Though Purandar had been carefully avoiding that part of the house where his uncle lived, he vowed that he would never rest till he had driven the girl away from her shelter.
At the time when Jagamohan had to go to his school he would shut up all access to his quarters, and he would come back the moment he had any leisure to see how Noni was faring.
One day at noon Purandar, with the help of a bamboo ladder, crossed the boundary wall and jumped down into Jagamohan's part of the house. Nonibala had been resting after the morning meal. The door of her room was open. Purandar, when he saw the sleeping figure of Noni, gave a great start, and shouted out in anger: “So you are here, are you?”
Noni woke up and saw Purandar before her. She became pale as death, and her limbs shrank under her. She felt powerless to run away or to utter a single word.
Purandar, trembling with rage, shouted out: “Noni!”
Just then Jagamohan entered the room from behind, and cried: “Get out of this room.”
Purandar's whole body began to swell up like an angry cat.
Jagamohan said: “If you don't get out at once, I will call in the police.”
Purandar darted a terrible glance at Noni, and went out. Noni fainted.
Jagamohan now understood the whole situation. By questioning, he found out that Satish had been aware that Purandar had seduced Noni; but, fearing an angry brawl, he had not informed Jagamohan of the fact.
For days after this incident Noni trembled like a bamboo leaf. Then she gave birth to a dead child.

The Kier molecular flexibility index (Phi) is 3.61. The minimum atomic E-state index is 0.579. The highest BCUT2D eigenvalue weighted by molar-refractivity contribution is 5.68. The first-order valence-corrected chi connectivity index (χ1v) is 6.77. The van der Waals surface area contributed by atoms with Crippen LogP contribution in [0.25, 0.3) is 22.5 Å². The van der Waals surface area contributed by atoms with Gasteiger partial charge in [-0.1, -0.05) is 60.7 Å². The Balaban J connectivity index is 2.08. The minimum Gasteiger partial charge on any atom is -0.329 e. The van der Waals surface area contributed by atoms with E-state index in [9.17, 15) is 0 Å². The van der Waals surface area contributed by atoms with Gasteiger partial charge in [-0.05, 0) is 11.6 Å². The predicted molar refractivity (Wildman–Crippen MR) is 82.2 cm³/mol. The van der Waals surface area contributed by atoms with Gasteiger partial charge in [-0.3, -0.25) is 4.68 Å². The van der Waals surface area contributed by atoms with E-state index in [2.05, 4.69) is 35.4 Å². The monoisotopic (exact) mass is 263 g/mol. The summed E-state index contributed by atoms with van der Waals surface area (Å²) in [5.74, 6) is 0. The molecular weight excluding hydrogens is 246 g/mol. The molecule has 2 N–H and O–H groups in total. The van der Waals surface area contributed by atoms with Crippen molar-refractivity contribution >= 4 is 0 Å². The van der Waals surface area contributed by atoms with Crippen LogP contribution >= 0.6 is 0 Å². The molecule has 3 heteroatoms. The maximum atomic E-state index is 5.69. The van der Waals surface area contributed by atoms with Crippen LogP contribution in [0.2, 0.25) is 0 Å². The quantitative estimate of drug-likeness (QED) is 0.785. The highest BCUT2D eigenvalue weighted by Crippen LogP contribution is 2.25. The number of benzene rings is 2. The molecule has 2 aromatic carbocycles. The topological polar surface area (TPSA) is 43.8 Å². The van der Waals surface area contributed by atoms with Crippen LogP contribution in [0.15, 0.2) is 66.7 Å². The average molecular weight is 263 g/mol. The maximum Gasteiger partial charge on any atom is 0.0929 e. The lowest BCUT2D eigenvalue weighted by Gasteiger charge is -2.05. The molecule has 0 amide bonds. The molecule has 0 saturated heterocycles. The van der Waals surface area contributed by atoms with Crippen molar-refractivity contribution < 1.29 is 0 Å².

One midnight Purandar had driven Noni away from her room, kicking her in anger. Since then he had sought her in vain. When he suddenly found her in his uncle's house, he was seized with an uncontrollable passion of jealousy. He was sure that Satish had enticed her away from him, to keep her for his own pleasure, and had then put her in the very next house to his own in order to insult him. This was more than any mortal man could bear.
Harimohan heard all about it. Indeed, Purandar never took any pains to hide these doings from his father, for his father looked upon his son's moral aberrations with a kindly indulgence. But Harimohan thought it contrary to all notions of decency for Satish to snatch away this girl whom his elder brother, Purandar, had looked upon with favour. He devoutly hoped that Purandar would be successful in recovering his spoil.
It was the time of the Christmas holidays. Jagamohan attended Noni night and day. One evening he was translating a novel of Sir Walter Scott's to her, when Purandar burst into the room with another young man.
When Jagamohan was about to call for the police, the young man said: “I am Noni's cousin. I have come to take her away.”
Jagamohan caught hold of Purandar by his neck, and shoved him out of the room and down the stairs. He then turned to the other young man and said: “You are a villain and a scoundrel! You assert this cousin's right of yours to wreck her life, not to protect her.”
The young man hurried away. But when he had got to a safe distance, he threatened Jagamohan with legal steps in order to rescue his ward.
Noni said within herself: “O Earth, open and swallow me up!” [Footnote: The reference is to Sita in the Ramayana, who uttered this cry when in extreme trouble.]
Jagamohan called Satish, and said to him: “Let me leave this place and go to some up-country town with Noni. It will kill her if this is repeated.”
Satish urged that his brother was certain to follow her when once he had got the clue.
“Then what do you propose?” said Jagamohan.
“Let me marry Noni,” was the answer.
“Yes, according to the civil marriage rites.”
Jagamohan stood up and went to Satish, and pressed him to his heart.
Since the partition of the house, Harimohan had not once entered the house to see his elder brother. But that day he came in, dishevelled, and said:
“Dada, [Footnote: Elder brother.] what disaster is this you are planning?”
“I am saving everybody from disaster,” said Jagamohan.